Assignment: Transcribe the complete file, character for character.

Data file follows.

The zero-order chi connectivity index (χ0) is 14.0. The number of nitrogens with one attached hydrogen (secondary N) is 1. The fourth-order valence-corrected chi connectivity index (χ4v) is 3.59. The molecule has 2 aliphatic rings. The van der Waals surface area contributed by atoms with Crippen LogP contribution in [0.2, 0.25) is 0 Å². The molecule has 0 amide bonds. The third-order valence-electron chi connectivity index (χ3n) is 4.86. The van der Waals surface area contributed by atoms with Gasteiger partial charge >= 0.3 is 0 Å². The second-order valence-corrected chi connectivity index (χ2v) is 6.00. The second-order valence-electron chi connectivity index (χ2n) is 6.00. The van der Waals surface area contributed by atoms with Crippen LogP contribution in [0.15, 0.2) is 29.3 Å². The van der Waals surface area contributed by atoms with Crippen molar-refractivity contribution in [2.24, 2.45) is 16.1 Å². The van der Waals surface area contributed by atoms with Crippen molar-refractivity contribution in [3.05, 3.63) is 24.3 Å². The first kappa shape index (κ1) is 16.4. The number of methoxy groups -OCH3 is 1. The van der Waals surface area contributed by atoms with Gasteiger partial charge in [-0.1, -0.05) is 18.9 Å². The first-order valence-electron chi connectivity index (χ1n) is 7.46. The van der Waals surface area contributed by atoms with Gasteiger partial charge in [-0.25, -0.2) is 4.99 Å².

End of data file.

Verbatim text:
The zero-order chi connectivity index (χ0) is 14.0. The number of nitrogens with one attached hydrogen (secondary N) is 1. The fourth-order valence-corrected chi connectivity index (χ4v) is 3.59. The molecule has 2 aliphatic rings. The van der Waals surface area contributed by atoms with Crippen LogP contribution in [0.2, 0.25) is 0 Å². The molecule has 0 amide bonds. The third-order valence-electron chi connectivity index (χ3n) is 4.86. The van der Waals surface area contributed by atoms with Gasteiger partial charge >= 0.3 is 0 Å². The second-order valence-corrected chi connectivity index (χ2v) is 6.00. The second-order valence-electron chi connectivity index (χ2n) is 6.00. The van der Waals surface area contributed by atoms with Crippen LogP contribution in [0.15, 0.2) is 29.3 Å². The van der Waals surface area contributed by atoms with Crippen molar-refractivity contribution in [2.24, 2.45) is 16.1 Å². The van der Waals surface area contributed by atoms with Crippen molar-refractivity contribution in [3.05, 3.63) is 24.3 Å². The first kappa shape index (κ1) is 16.4. The number of methoxy groups -OCH3 is 1. The van der Waals surface area contributed by atoms with Gasteiger partial charge in [-0.1, -0.05) is 18.9 Å². The first-order valence-electron chi connectivity index (χ1n) is 7.46. The van der Waals surface area contributed by atoms with Gasteiger partial charge in [-0.25, -0.2) is 4.99 Å².